Kissing Our Loved Ones Hi & Goodbye


Give me a kiss, and to that kiss a score;
Then to that twenty, add a hundred more;
A thousand to that hundred; so kiss on,
To make that thousand up a million;
Treble that million, and when that is done,
Let’s kiss afresh, as when we first begun.

– Robert Herrick, “To Anthea (III)”

No sooner met but they looked; no sooner looked but they loved; no sooner loved but they sighed; no sooner sighed but they asked one another the reason; no sooner knew the reason but they sought the remedy,” said William Shakespeare.

Today we are looking out of weary eyes because the world is a dangerous place to live in. All around us we see the effects of what we feared as a nation.

That war would come to us. Before we as humans can enjoy world peace we got to get a hold on how to cement our common every-day relationships with love, understanding and affection.

Most of us take kissing for granted. What is a kiss?  A kiss is a secret lip-to-mouth instead of ear. I think most of us think we need to be hard-wired to be a good kisser.

After all, two heads are always better than one when it comes to kissing. Those few of us who know they are good kissers are all puffed up in arrogance and self-indulgence.

Sometimes lovers forget kissing takes two pair of eager or at least consenting lips. Of course, there is also the French habit of kissing the hands of your beloved first; after all, we’ve got to start somewhere.

Some think we have to practice to be perfect which might be true. I’ve found in my many years of kissing that no amount of practice can help a bad kisser.

“Any man who can drive safely while kissing a pretty girl is simply not giving the kiss the attention it deserves, said Albert Einstein.

Perhaps talking about what we like first would enhance what we do later, as well as making sure we don’t have bad breath or exhibit bad manners beforehand.

When we’re young, we might start out on fresh fruit like a peach, progressing to warm blood filled limbs of our best friends forearms, laughing all the time or lol, as the kids would say.

Once we understand kissing sometimes takes practice, we can begin enjoying lip-to-lip interaction as an exciting new means to begin and end the day with. We all agree touch is the mother of the senses and kissing is a specialized form of intimate contact for all of us.

Kisses performed in an affectionate manner add to our soul’s estate. They add to our self-esteem and our own vision of ourselves as being lovable and willing to cultivate lovers. A kiss is always a credit because it is always profitable when returned.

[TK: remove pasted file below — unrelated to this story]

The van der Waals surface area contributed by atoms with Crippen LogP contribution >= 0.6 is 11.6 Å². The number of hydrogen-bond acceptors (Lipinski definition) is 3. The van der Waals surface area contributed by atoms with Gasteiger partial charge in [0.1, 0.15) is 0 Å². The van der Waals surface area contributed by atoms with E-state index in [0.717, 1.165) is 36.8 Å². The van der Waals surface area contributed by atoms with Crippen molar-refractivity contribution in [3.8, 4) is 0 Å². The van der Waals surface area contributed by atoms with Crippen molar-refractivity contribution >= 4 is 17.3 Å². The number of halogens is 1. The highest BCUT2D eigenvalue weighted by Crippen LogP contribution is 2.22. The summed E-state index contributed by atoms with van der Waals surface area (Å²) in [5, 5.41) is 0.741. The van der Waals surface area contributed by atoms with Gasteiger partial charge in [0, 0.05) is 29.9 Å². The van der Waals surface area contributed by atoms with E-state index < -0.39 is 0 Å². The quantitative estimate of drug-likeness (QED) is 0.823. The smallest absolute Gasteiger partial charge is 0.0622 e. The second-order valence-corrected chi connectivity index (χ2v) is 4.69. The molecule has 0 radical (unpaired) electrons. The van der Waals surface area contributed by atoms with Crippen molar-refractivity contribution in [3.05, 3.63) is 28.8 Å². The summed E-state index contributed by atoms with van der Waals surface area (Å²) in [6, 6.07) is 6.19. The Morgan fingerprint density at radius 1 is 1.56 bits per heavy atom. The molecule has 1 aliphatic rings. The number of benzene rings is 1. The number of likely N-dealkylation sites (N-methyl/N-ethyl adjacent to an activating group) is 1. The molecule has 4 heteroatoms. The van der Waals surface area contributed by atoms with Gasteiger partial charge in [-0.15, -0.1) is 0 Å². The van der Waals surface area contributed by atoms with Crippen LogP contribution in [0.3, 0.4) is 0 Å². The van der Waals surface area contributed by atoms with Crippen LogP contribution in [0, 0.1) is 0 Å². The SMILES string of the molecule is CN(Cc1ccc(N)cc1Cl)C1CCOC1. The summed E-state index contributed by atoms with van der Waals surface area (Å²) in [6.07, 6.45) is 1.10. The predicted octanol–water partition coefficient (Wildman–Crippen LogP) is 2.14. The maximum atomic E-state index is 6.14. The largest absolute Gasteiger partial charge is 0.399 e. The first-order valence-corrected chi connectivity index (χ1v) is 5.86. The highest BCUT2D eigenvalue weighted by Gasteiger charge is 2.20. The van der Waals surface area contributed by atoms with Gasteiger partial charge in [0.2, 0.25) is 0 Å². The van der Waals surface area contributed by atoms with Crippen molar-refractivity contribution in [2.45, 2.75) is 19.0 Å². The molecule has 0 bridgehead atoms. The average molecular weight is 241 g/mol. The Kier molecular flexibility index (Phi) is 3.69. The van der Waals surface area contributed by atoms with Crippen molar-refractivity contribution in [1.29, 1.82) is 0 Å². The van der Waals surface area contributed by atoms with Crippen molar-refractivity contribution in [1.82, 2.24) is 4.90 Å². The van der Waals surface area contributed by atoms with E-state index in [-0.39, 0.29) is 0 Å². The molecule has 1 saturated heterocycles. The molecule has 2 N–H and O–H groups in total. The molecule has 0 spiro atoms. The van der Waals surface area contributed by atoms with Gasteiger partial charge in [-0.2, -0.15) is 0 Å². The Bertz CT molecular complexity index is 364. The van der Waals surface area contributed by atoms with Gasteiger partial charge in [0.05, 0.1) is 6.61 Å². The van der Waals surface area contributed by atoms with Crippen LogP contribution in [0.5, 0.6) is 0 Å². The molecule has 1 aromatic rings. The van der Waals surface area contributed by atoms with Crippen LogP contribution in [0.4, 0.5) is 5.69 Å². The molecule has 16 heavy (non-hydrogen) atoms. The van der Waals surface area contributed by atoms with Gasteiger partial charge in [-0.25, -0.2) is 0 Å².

I imagine we’re all better off locking our minds together in love rather than war. E.E. Cummings says, “kisses are a better fate than wisdom.”

But we all look forward to our first kiss and last kiss of the day.  They can be romantic and terrifying at the same time depending on our maturity level.

For many of us we imagine our first kiss as our first close encounter. No other but a kiss can bestow the gift of eternal youth for the elderly.

As I’m in the winter of my years, I haven’t been partaking lately but that doesn’t mean we elders don’t still like to be kissed. In the case of a child kissing his best friend it comes natural.

Children have yet to learn to barter their affections. Preteens and teenagers on the other hand first find kissing a means to an end.

In the case of grandma kissing grandpa, most wimpy and quickly delivered pecks-on-the-cheek can still deliver a message of loyal affection, gratitude, compassion, sympathy, intense joy and at times even profound sorrow.

Don’t forget we parents, grandparents and elderly find unsought kisses and hugs highly pleasurable and with profound gratitude. A popular proverb says “A kiss without a hug is like a flower without the fragrance”.

Some kisses demand too much in return. We have to be careful to weight the consequences of kissing when not in love. It is thought humans invented kissing. Most infants begin their oral fixation by suckling either their mom’s breasts or its replacement.

We give our children candy on a stick, and our teenagers begin their journey by blowing kisses or holding hands.

Kissing leads our children to maturity, the sad and lonely to the feeling of being wanted and needed, and we often kiss our elders goodbye, sending them to the angels.

In Genesis, it is written that when Jacob died, “Joseph fell upon his father’s face and wept upon and kissed him.”

A kiss is not just a kiss. There are some amazing and surprising benefits of kissing. Yes, it definitely feels good, but there’s definitely proof that a kiss is not just a kiss.

There are real wholesome and healthy benefits to kissing, and some of these might even surprise you.

You may think this is an odd subject for today when so many have been taking part in memorials all across the world due to 911. So many of us are using our kisses to say Hi and Goodbye to their loved ones killed on that fateful day.

Even the act of kissing the Steele Cross that fell into the rubble is considered by most as a holy act of affection, respect and love for those departed.

Unfortunately, a kiss is that thing for which the demand is higher than the supply for all of us.

You might think of a kiss as the persecution for the child, ecstasy for the youth and homage for the old. An old Chinese Proverb says, “Kissing is like drinking salted water.  You drink, and your thirst increases.”

Democracy is like that. Once you experience freedom, your thirst increases not only for yourself but for others less fortunate.

Kisses are like tears, the only real ones are the ones you can’t hold back. My prayers go to all of you in these grave times.

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Joyce White

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